A vaccination, also known as an immunization, is a medication which stimulates an immune response to provide protection against a particular disease, or group of diseases. Vaccinations are commonly given to pets to protect them from specific diseases. Unless properly vaccinated, a pet may be at risk of contracting one of several, possibly fatal, infectious diseases. Vaccines are typically given to pets for the most serious and common of these diseases, and are usually extremely effective in fighting disease.

Most vaccines in animals are given annually, unless indicated differently by the veterinarian. Puppies and kittens require more frequent vaccinations to protect their immune system. Vaccinations also help to reduce virus transmission within the pet population. Routinely vaccinating a pet helps to protect a pet's immune system so it can lead a healthy life.

What Vaccines does my Dog Need?

The recommended core vaccines that every dog should receive are considered necessary based on risk of exposure, severity and the ability of these illnesses to be transmitted to humans. The core/routine vaccines are:

  • Rabies
  • Distemper
  • Parvovirus
  • Hepatitis

Vaccinations for Lyme disease or Leptospirosis may also be recommended depending on the dog's environment.

Typically, puppies receive a combination vaccine that protects against distemper, hepatitis and parvovirus. The rabies vaccination, administered as a separate injection, in addition to being part of the core group, is also required by law. The rabies vaccine must be administered periodically, in some regions annually and in others only once every 3 years.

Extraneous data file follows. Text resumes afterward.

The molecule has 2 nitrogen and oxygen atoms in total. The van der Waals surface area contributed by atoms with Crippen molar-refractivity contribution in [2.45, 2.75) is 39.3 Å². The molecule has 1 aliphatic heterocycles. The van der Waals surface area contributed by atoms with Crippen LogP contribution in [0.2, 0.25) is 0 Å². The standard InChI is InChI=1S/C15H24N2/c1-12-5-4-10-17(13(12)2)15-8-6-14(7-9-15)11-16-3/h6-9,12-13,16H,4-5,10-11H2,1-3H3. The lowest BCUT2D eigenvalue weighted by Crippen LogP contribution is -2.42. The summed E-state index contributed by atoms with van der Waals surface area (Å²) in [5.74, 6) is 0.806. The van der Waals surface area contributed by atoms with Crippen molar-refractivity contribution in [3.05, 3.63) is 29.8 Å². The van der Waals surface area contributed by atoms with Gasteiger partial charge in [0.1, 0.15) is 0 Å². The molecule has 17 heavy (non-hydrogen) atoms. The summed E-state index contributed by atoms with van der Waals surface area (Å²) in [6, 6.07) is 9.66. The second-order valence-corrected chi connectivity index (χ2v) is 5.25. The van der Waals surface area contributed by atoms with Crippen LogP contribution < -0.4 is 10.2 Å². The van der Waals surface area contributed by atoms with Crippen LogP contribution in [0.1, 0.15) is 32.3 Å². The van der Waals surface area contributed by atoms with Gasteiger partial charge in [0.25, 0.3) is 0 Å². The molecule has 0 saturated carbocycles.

The non-core vaccines are administered by veterinarians according to their evaluation of the dog's risk of contracting the disease. This assessment is based on the dog's home environment and lifestyle. The vet must also weigh any possible side effects in terms of the individual dog's age and overall medical condition. The non-core vaccines include:

  • Bordetella bronchiseptica
  • Borrelia burgdorferi
  • Leptospira bacteria

What Vaccines does my Cat Need?

Certain feline vaccinations, considered essential for all cats, are known as core vaccines, so designated by The American Association of Feline Practitioners. Core vaccines provide protection against the following diseases:

  • Rabies
  • Feline Distemper
  • Feline rhinotracheitis
  • Feline calicivirus

The only feline vaccination required by law is a rabies vaccination which is mandated in almost all states. In some states, the vaccination is required annually; in others, the pet may only be required to receive it every three years.

Non-core vaccinations are administered to cats when the veterinarian considers them necessary because of the individual cat's lifestyle, environment or medical condition. The vaccination needs of an outdoor cat, for example, may differ from those of an indoor cat. Similarly, a cat who comes into contact with many other animals may require more vaccinations than a cat that lives alone with its owners.

Non-core feline vaccinations may include those for:

  • Feline leukemia virus
  • Bordetella (kennel cough)
  • Chlamydophila felis
  • Feline immunodeficiency virus
  • Lyme disease, though rare in cats

The veterinarian is in a position to decide on which vaccinations are necessary for a particular cat, taking into consideration its health history and genetic background, as well as its lifestyle.

Side Effects of Vaccinations

Side effects of vaccinations are rare, but may include:

  • Swelling at the injection site
  • Loss of appetite
  • Fever
  • Lethargy

There is an extremely slight chance of the animals contracting the disease that they are being vaccinated against, however, the overall benefits of vaccinations greatly outweigh the risks.

Vaccinations are an important part of protecting a pet's health.

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American Veterinary Medical Association World Small Animal Veterinary Association AAVMC